- Dracaena marginata quick care guide
- All about Dracaena marginata
- US Buyers
- Uk Buyers
- How to grow Dracaena marginata: the detailed guide
- Dracaena marginata: Common problems and solutions
- Dracaena marginata troubleshooting guide
- Winter care
- Buy Dracaena marginata
- US Buyers
- UK Buyers
- Dracaena marginata frequently asked questions
- Other Dracaena to grow
- Other great foliage plants
- Key references and resources
Dracaena marginata, commonly known as the dragon tree, is a familiar, but still very cool, house plant.
It works in most settings, especially bright modern interiors. Its slim, sword shaped leaves and snaking woody stems bring to mind hot, dusty locations and rooms with cool tiled floors and slow turning ceiling fans.
Originating from Madagascar, this plant is both elegant and tough. It has a strong root system and is pretty drought tolerant. It is also known for its air purifying qualities.
Dracaena marginata prefers bright indirect light, but can stand some morning sun. I have seen it grown in full sun and it survives. But, in my experience, the dryness of such conditions make it more susceptible to pests, like scale insects and red spider mites.
It can tolerate low light, but will grow less vigorously, with smaller leaves, of less intense colour.
Display it as a standalone feature or group it with other plants for a lush, exotic feel.
Remember, these are statement plants, so the large, mature specimens can be quite expensive. However, because they are robust plants your investments should be safe if you follow the basic care instructions here.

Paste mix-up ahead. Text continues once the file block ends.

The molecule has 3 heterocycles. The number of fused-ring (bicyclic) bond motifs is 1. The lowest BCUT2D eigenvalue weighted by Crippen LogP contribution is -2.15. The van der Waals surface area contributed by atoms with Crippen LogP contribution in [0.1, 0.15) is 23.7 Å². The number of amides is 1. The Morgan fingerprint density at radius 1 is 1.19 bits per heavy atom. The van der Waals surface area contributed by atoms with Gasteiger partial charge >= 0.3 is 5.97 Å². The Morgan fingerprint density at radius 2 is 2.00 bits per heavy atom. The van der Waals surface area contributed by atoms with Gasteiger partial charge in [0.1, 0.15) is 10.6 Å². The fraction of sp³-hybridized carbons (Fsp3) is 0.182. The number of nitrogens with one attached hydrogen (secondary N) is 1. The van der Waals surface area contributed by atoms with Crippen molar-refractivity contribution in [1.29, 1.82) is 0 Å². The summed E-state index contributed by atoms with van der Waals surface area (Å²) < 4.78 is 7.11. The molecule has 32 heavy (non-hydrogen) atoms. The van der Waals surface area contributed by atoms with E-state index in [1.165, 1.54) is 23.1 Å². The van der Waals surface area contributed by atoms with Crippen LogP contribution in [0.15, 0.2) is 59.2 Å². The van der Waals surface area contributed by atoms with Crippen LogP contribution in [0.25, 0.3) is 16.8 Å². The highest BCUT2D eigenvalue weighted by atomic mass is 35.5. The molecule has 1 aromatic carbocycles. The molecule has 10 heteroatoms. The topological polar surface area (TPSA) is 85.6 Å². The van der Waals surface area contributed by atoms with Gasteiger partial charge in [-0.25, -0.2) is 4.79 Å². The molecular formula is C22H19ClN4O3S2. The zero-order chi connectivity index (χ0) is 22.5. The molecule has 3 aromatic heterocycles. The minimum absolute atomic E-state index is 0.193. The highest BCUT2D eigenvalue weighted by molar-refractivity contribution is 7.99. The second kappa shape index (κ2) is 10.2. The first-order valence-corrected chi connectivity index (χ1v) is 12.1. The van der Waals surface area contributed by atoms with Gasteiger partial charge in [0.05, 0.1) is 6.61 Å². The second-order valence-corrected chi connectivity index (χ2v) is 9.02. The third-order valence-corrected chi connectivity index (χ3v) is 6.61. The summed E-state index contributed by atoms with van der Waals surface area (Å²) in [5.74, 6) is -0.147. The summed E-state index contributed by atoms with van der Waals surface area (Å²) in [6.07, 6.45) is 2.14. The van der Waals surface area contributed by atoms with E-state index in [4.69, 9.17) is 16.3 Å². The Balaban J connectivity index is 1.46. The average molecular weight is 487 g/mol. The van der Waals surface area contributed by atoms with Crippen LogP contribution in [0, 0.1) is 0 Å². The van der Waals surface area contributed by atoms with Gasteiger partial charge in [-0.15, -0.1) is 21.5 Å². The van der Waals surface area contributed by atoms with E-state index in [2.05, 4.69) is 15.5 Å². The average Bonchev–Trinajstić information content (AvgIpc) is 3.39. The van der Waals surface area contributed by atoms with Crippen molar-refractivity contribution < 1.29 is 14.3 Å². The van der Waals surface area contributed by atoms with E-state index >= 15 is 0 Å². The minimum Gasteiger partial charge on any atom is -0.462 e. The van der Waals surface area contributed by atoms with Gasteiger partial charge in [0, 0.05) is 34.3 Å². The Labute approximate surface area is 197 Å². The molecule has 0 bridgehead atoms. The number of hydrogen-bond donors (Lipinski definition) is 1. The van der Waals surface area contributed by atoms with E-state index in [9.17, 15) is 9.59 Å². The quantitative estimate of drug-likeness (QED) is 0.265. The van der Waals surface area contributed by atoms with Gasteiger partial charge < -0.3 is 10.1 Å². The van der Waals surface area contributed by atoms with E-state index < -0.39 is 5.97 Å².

Dracaena marginata quick care guide
Dracaena marginata is generally easy to care for. It is a low-maintenance plant that can tolerate some neglect, which makes it ideal for beginners or the less careful plant lover.
- Light Requirements: Bright, indirect light.
- Water Requirements: Allow the top part of the soil to dry out between waterings.
- Humidity Requirements: Prefers moderate humidity but can tolerate dry air. Mist if the air is very dry.
- Temperature Requirements: Thrives between 65-80°F (18-27°C), with a minimum of 50°F (10°C) and a maximum of 90°F (32°C).
- Potting Soil Requirements: Well-draining potting mix, but with organic content (loam or coir) to retain moisture.
- Fertiliser Requirements: Balanced, dilute, water-soluble fertiliser every 2-3 weeks during the growing season.
- Propagation: Through stem cuttings or air layering.
- Repotting: Every 2-3 years, or when roots become crowded.
- Pruning: Trim to maintain shape and remove dead leaves.
All about Dracaena marginata
As noted, Dracaena marginata is known for its durability and its capacity to improve indoor air quality by filtering out pollutants. Outdoors, it can grow up to 20 feet (6m) tall, but as a potted houseplant, it is usually kept pruned to 6 feet (2m) or less.
Dracaena marginata key facts
- Scientific Name: Dracaena marginata